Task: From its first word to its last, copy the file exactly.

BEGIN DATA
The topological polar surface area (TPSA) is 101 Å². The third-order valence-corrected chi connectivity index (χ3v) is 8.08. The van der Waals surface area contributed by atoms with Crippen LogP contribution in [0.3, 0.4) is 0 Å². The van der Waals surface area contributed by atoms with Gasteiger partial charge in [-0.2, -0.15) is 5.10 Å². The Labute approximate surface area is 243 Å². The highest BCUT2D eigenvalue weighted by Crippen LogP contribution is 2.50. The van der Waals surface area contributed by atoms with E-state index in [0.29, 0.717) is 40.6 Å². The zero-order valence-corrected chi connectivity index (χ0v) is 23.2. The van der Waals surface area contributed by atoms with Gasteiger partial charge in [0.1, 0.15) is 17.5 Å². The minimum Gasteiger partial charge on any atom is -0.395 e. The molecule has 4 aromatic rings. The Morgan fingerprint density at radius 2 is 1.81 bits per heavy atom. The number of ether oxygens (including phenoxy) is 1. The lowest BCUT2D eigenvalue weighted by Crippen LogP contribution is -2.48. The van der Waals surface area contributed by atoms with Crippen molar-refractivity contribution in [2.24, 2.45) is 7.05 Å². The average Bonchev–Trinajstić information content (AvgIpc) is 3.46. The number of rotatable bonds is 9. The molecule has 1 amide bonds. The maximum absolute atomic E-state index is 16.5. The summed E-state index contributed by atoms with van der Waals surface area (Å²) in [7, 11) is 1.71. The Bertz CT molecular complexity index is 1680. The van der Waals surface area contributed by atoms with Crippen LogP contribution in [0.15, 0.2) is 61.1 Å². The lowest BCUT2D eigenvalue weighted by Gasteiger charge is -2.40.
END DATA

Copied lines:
The topological polar surface area (TPSA) is 101 Å². The third-order valence-corrected chi connectivity index (χ3v) is 8.08. The van der Waals surface area contributed by atoms with Crippen LogP contribution in [0.3, 0.4) is 0 Å². The van der Waals surface area contributed by atoms with Gasteiger partial charge in [-0.2, -0.15) is 5.10 Å². The Labute approximate surface area is 243 Å². The highest BCUT2D eigenvalue weighted by Crippen LogP contribution is 2.50. The van der Waals surface area contributed by atoms with E-state index in [0.29, 0.717) is 40.6 Å². The zero-order valence-corrected chi connectivity index (χ0v) is 23.2. The van der Waals surface area contributed by atoms with Gasteiger partial charge in [0.1, 0.15) is 17.5 Å². The minimum Gasteiger partial charge on any atom is -0.395 e. The molecule has 4 aromatic rings. The Morgan fingerprint density at radius 2 is 1.81 bits per heavy atom. The number of ether oxygens (including phenoxy) is 1. The lowest BCUT2D eigenvalue weighted by Crippen LogP contribution is -2.48. The van der Waals surface area contributed by atoms with Crippen molar-refractivity contribution in [2.24, 2.45) is 7.05 Å². The average Bonchev–Trinajstić information content (AvgIpc) is 3.46. The number of rotatable bonds is 9. The molecule has 1 amide bonds. The maximum absolute atomic E-state index is 16.5. The summed E-state index contributed by atoms with van der Waals surface area (Å²) in [7, 11) is 1.71. The Bertz CT molecular complexity index is 1680. The van der Waals surface area contributed by atoms with Crippen LogP contribution in [0.15, 0.2) is 61.1 Å². The lowest BCUT2D eigenvalue weighted by Gasteiger charge is -2.40.